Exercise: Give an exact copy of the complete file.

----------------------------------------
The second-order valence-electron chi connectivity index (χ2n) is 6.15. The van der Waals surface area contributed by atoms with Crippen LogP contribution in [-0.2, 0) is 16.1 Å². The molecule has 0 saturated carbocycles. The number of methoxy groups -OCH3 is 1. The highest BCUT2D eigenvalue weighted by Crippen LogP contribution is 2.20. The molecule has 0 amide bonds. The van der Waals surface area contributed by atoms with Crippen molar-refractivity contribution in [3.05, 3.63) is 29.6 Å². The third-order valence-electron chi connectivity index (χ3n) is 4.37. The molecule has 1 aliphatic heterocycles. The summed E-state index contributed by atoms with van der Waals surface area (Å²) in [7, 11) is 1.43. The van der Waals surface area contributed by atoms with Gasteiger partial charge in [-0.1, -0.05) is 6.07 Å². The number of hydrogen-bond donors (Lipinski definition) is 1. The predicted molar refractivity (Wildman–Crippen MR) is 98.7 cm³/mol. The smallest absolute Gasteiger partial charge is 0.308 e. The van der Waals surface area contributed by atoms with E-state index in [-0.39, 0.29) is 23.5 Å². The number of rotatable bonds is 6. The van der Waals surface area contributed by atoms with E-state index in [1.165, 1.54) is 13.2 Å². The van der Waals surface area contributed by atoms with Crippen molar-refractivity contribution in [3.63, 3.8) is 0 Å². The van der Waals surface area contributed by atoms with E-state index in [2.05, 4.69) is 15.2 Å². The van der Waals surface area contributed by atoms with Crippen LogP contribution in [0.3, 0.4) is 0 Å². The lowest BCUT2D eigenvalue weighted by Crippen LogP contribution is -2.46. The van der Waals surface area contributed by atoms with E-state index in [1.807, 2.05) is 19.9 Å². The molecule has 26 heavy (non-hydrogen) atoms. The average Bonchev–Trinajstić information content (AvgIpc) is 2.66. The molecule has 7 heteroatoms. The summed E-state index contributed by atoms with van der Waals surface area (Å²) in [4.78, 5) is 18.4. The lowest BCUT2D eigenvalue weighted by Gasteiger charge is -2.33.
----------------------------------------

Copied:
The second-order valence-electron chi connectivity index (χ2n) is 6.15. The van der Waals surface area contributed by atoms with Crippen LogP contribution in [-0.2, 0) is 16.1 Å². The molecule has 0 saturated carbocycles. The number of methoxy groups -OCH3 is 1. The highest BCUT2D eigenvalue weighted by Crippen LogP contribution is 2.20. The molecule has 0 amide bonds. The van der Waals surface area contributed by atoms with Crippen molar-refractivity contribution in [3.05, 3.63) is 29.6 Å². The third-order valence-electron chi connectivity index (χ3n) is 4.37. The molecule has 1 aliphatic heterocycles. The summed E-state index contributed by atoms with van der Waals surface area (Å²) in [7, 11) is 1.43. The van der Waals surface area contributed by atoms with Gasteiger partial charge in [-0.1, -0.05) is 6.07 Å². The number of hydrogen-bond donors (Lipinski definition) is 1. The predicted molar refractivity (Wildman–Crippen MR) is 98.7 cm³/mol. The smallest absolute Gasteiger partial charge is 0.308 e. The van der Waals surface area contributed by atoms with E-state index in [-0.39, 0.29) is 23.5 Å². The number of rotatable bonds is 6. The van der Waals surface area contributed by atoms with E-state index in [1.165, 1.54) is 13.2 Å². The van der Waals surface area contributed by atoms with Crippen molar-refractivity contribution in [3.63, 3.8) is 0 Å². The van der Waals surface area contributed by atoms with E-state index in [2.05, 4.69) is 15.2 Å². The van der Waals surface area contributed by atoms with Crippen LogP contribution in [0.3, 0.4) is 0 Å². The lowest BCUT2D eigenvalue weighted by Crippen LogP contribution is -2.46. The van der Waals surface area contributed by atoms with E-state index in [1.807, 2.05) is 19.9 Å². The molecule has 26 heavy (non-hydrogen) atoms. The average Bonchev–Trinajstić information content (AvgIpc) is 2.66. The molecule has 7 heteroatoms. The summed E-state index contributed by atoms with van der Waals surface area (Å²) in [4.78, 5) is 18.4. The lowest BCUT2D eigenvalue weighted by Gasteiger charge is -2.33.